Arthur Lubow

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Last Updated on May 8, 2015, by eNotes Editorial. Word Count: 921

The Deer Hunter is the first postwar Vietnam epic, a film that tries to say it all…. Into three hours of well-written, artfully edited, superlatively acted color film, director Michael Cimino has packed an extraordinary emotional wallop, making The Deer Hunter the most memorable American saga since Coppola's Godfather II. Like Coppola, who chose the Mafia as a microcosm of America, Cimino uses Vietnam to try to explain far more that one particular war. The white-faced, silent audiences leaving the theater tremble from a sense of knowledge they think that they understand not just Vietnam but some larger truths about America.

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Like most great war stories, The Deer Hunter is a Bildungsroman tracking the passage of young men to maturity, Cimino's ambition is impressive. (pp. 95-6)

The movie is structured as a symphonic song cycle. From a number-one single it moves to a Slavic dance at the wedding, a requiem at the hunt, a Chopin Prelude at a bar; and then, in an abrupt, brilliant cut to the rice paddies of Vietnam, the only music is artillery blasts and duets for AK-47s and M-16s. The songs resume in the Saigon bars…. The film's coda is a moving, ambiguous rendition of "God Bless America," sung by Nick's friends in the bar after the funeral.

Music belongs in a Vietnam movie. For soldiers, pop music was a common cultural reference, and the radio was a link to "the World"—GI slang for America…. Propped up against the events recounted in The Deer Hunter, pop songs acquire the poignancy of old photographs. They are historical relics, cultural artifacts that have survived intact. Although not intrinsically connected to the war, they have soaked up its blood, sweat, and tears, and swelled with meaning, simply by being there.

The innovative pop music of the sixties grew out of the drug-conscious, pacifist, anti-establishment counterculture. And yet, curiously, no such songs are sung in The Deer Hunter: no Beatles, Stones, Bob Dylan, Joni Mitchell, Neil Young…. In a three-hour 1979 movie that hopes to record what the Vietnam War did to America, this omission is puzzling. There are other oversights: we notice that while blacks constituted nearly a third of U.S. combat troops at the start of the war, all the Americans in The Deer Hunter are white. Take another look, and we see that although heroin is an important element in the film's scrutiny of the seamy side of Saigon, Cimino takes no notice of dope smoking among American GIs, or among Americans at home. He never acknowledges that this was the first American army that fought a war stoned, the first college generation that matriculated high. Subtract antiwar sentiment, black self-assertion, and marijuana from a film about the impact of Vietnam, and what remains?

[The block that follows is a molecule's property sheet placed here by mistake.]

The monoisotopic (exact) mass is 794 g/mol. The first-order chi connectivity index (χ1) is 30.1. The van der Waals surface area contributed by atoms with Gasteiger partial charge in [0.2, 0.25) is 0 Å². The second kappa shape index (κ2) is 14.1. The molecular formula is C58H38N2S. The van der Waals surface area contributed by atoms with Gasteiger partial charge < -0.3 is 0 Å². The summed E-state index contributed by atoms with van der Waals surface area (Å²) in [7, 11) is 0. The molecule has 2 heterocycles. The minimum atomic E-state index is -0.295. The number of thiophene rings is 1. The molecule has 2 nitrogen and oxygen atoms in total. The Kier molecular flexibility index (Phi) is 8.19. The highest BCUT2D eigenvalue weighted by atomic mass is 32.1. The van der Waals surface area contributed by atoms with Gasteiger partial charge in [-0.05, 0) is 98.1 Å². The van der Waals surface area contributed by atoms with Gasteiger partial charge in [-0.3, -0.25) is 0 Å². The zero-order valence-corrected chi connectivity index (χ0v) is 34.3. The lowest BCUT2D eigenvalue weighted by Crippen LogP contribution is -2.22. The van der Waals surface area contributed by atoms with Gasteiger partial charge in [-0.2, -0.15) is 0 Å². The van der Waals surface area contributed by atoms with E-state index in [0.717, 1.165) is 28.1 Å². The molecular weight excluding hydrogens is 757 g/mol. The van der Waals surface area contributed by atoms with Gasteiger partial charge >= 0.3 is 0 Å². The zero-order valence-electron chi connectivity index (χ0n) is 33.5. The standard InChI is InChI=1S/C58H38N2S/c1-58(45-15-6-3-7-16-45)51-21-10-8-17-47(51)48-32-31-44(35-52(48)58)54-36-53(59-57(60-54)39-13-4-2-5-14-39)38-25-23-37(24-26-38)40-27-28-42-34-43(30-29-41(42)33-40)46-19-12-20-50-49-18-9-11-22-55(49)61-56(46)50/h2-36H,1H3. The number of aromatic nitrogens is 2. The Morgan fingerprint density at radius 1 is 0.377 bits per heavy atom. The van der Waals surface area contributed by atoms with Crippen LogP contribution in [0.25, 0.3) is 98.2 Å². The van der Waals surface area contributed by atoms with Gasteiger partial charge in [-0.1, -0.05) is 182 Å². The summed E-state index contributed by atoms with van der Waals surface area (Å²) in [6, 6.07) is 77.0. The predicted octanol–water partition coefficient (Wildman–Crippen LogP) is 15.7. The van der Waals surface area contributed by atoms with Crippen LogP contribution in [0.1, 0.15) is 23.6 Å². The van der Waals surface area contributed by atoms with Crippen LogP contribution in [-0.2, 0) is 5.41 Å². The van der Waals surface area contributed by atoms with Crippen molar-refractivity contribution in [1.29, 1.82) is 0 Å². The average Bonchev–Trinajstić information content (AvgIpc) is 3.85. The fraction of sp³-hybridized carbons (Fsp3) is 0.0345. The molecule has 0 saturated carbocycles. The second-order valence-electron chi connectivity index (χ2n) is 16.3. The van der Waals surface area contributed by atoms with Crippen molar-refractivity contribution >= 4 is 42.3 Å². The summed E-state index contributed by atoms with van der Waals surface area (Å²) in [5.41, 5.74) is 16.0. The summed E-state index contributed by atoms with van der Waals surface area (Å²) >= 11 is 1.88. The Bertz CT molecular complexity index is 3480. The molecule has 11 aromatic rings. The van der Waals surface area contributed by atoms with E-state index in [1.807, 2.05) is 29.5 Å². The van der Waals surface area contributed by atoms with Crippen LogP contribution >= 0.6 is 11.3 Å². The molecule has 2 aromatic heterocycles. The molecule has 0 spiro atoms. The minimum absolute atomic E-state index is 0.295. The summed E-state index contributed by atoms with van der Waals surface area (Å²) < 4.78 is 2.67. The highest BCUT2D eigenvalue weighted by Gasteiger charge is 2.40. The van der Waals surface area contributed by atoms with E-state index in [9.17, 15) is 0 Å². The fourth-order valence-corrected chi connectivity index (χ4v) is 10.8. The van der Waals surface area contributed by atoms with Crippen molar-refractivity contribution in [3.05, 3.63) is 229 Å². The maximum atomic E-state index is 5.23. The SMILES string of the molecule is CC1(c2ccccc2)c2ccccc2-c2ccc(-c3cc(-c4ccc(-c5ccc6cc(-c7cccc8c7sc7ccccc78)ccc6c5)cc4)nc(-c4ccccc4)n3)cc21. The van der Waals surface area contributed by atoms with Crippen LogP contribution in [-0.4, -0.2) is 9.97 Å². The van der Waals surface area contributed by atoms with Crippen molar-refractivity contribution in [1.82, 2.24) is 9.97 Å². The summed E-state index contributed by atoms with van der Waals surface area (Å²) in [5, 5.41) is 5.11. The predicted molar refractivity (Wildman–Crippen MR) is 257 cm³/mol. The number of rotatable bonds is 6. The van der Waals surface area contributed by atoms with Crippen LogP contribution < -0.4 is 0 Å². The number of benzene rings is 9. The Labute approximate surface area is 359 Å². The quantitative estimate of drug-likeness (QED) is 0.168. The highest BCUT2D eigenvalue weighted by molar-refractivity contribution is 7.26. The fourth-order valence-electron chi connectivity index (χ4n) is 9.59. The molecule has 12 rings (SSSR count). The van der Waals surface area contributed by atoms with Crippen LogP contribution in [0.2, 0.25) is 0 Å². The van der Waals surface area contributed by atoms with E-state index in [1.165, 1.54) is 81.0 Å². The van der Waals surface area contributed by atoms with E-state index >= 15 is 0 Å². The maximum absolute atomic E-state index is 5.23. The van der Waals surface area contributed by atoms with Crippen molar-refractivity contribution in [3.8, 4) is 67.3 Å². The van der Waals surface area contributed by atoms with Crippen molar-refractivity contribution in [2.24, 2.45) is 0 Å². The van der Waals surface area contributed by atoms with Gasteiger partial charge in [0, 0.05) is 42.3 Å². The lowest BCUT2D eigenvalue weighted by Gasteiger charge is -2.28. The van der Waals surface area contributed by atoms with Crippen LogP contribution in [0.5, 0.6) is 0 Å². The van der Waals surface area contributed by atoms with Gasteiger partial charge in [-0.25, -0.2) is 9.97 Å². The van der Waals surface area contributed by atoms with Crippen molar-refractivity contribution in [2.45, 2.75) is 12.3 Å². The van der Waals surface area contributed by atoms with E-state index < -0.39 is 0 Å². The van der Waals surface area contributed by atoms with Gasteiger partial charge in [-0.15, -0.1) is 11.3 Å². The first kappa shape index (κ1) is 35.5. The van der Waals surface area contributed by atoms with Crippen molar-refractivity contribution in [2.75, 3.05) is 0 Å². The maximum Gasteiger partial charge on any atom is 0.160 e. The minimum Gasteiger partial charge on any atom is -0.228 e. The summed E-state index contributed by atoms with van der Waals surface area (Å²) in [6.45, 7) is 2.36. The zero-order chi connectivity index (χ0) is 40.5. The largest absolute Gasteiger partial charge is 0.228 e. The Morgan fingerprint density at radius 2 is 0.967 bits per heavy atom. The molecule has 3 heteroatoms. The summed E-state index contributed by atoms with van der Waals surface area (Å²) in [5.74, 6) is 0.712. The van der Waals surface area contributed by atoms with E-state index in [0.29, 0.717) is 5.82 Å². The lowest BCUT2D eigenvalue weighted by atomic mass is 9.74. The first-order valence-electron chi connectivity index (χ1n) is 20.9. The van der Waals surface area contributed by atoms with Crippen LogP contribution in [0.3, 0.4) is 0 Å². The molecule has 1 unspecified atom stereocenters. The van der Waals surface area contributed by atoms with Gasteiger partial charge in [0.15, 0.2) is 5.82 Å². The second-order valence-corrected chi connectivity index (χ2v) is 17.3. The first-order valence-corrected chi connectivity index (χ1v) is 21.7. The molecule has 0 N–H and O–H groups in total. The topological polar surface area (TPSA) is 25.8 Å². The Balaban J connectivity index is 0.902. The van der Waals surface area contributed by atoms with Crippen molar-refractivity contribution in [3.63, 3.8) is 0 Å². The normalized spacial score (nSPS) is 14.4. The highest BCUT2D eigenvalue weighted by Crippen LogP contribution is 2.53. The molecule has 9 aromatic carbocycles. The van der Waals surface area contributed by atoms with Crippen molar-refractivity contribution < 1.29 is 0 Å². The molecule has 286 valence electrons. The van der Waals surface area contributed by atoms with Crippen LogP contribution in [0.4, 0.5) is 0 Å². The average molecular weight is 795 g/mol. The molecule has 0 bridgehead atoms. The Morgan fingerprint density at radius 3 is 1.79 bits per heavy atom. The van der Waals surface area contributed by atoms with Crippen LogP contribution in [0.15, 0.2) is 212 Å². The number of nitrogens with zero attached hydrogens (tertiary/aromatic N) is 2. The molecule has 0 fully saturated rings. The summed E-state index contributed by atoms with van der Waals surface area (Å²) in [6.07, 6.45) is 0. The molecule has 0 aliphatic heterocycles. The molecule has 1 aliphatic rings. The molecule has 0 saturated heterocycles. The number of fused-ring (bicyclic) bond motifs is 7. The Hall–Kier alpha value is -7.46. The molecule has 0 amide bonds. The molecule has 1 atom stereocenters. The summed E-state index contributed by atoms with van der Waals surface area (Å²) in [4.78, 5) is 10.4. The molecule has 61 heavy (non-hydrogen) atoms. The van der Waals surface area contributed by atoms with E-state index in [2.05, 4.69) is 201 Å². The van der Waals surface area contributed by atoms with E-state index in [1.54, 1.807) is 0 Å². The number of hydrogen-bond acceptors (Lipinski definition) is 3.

The traditional war story. The Deer Hunter, like most of the new wave of Vietnam culture, focuses on the camaraderie among soldiers and the intensity of life under fire. When each moment could be your last, each moment takes on a new power. (p. 96)

In The Deer Hunter, the Vietcong are sadistic killers and the Americans heroic saviors. Like any big lie, this is such a fantastic distortion that, when presented with assurance, it appears plausible. It isn't even presented in The Deer Hunter; it is assumed….

[The] legacy of bitterness, among those who fought the war and those who fought against it, is the central issue for anyone who hopes to depict how the Vietnam War affected Americans…. It can be addressed in many ways, but it must be addressed. Cimino ducks it.

No one in The Deer Hunter is demoralized by the traitorous home front. No one is disillusioned by the strange logic of a war in which a country is destroyed in order to save it from its own inhabitants. For Cimino, the Vietnam War is horrible in the way all war is horrible. That vision leads him to choose the movie's terrifying metaphor, the image he uses to convey the hideousness of Vietnam—Russian roulette….

There is something unsettling about Cimino's image. Every other postwar movie about Vietnam has employed a central moral metaphor…. The metaphor in The Deer Hunter is amoral; it is also by far the most shocking.

Russian roulette. It embodies the random, senseless violence of war. We can feel much more of war's impact in a gun barrel against the skull than we can in the countless color photos that we have deadened ourselves against. As an emotional metaphor, Russian roulette works. It's beside the point that these casinos did not exist, and that Vietcong soldiers did not use that form of torture. Or is it? It's beside the point, yes; but it's not far from it. The use of a metaphor that seems to be descriptive of Vietnam but is not is symptomatic of a movie that appears to be about Vietnam but is not. By shooting a film not about a particular war but about War—seeking to capture not the meaning of America's involvement in Vietnam but rather the grander truths of friendship, strength of will, and the American character—Cimino becomes trapped by the mythical web he spins. If at this point, after the loss of our men, our money, and our pride, all we have learned is that war is hell, we have salvaged pitifully little from the wreckage. (p. 97)

Arthur Lubow, "Natty Bumppo Goes to War," in The Atlantic Monthly (copyright © 1979, by The Atlantic Monthly Company, Boston, Mass.; reprinted with permission), Vol. 243, No. 4, April, 1979, pp. 95-8.

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